Date

5-1-2020

Description

North American expatriates in Mexico often live in enclave communities at a fraction of what it would cost in the US or Canada. Despite living in Mexico for many years, some expatriates are poorly integrated into Mexican culture and society. This integration is made more difficult because many are unable to speak Spanish fluently. Instead, they rely on English language virtual communities on Facebook. The function of these virtual communities is to help expatriates navigate life in Mexico. While scholars have explored the intersections of communication and interculturalism in expatriate communities, comparatively few have explored how the internet and the presentation of self on social media (specifically Facebook) influence the relative integration or isolation of expatriates. First, using qualitative discourse analysis, this study will focus on ten major Facebook groups for expatriates living in Jalisco to attempt to determine the dominant misconceptions depicted in virtual communities about Mexico, including expat's self-perception of intercultural competence (or lack thereof). Secondarily, this study seeks to compare narratives depicted in virtual communities with the ones given to researchers in more formal interview settings.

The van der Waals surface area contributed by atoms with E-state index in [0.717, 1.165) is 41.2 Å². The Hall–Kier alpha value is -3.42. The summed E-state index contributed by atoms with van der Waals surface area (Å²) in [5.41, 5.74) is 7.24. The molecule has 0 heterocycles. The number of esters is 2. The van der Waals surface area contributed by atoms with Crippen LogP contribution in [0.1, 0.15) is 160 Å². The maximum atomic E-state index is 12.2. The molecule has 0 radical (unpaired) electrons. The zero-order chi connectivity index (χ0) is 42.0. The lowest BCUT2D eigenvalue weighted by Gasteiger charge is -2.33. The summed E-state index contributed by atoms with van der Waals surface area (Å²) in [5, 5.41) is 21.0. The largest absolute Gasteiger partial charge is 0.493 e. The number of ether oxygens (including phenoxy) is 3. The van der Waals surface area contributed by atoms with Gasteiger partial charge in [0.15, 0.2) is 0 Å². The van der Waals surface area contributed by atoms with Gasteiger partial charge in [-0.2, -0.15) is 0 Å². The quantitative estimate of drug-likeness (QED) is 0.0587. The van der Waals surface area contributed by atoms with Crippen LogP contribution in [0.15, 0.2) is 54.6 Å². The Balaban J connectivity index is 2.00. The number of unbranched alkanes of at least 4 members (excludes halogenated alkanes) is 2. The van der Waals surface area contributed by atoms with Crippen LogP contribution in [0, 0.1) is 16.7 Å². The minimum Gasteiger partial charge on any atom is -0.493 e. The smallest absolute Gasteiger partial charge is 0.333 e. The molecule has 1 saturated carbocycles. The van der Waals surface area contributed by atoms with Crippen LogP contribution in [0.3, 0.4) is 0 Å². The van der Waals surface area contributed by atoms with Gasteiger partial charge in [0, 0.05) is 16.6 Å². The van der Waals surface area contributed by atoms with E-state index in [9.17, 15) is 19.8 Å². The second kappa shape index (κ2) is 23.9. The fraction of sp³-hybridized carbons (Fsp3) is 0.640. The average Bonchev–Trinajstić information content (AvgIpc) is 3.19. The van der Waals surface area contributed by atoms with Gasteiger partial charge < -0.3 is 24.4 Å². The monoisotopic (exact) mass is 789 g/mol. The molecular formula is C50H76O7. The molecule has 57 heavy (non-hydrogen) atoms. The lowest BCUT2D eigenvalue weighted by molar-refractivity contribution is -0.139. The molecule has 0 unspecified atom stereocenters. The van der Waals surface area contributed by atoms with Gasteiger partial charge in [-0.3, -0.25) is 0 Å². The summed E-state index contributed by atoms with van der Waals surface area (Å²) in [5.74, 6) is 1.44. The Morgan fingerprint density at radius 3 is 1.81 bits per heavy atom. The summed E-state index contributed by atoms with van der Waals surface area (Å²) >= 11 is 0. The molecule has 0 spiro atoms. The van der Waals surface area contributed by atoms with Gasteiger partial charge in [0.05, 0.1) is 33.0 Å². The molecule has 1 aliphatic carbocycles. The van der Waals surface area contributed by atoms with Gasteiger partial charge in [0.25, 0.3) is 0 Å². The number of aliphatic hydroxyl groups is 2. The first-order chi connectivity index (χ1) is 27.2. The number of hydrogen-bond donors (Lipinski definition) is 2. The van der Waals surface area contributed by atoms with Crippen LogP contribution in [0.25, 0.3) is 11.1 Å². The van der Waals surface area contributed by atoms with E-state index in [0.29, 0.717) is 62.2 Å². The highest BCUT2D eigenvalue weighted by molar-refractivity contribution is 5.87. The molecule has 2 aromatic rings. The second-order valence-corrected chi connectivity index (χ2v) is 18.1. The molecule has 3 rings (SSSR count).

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May 1st, 12:00 AM

Virtual Communities: A Discourse Analysis of Facebook Groups for Expatriates in Jalisco

North American expatriates in Mexico often live in enclave communities at a fraction of what it would cost in the US or Canada. Despite living in Mexico for many years, some expatriates are poorly integrated into Mexican culture and society. This integration is made more difficult because many are unable to speak Spanish fluently. Instead, they rely on English language virtual communities on Facebook. The function of these virtual communities is to help expatriates navigate life in Mexico. While scholars have explored the intersections of communication and interculturalism in expatriate communities, comparatively few have explored how the internet and the presentation of self on social media (specifically Facebook) influence the relative integration or isolation of expatriates. First, using qualitative discourse analysis, this study will focus on ten major Facebook groups for expatriates living in Jalisco to attempt to determine the dominant misconceptions depicted in virtual communities about Mexico, including expat's self-perception of intercultural competence (or lack thereof). Secondarily, this study seeks to compare narratives depicted in virtual communities with the ones given to researchers in more formal interview settings.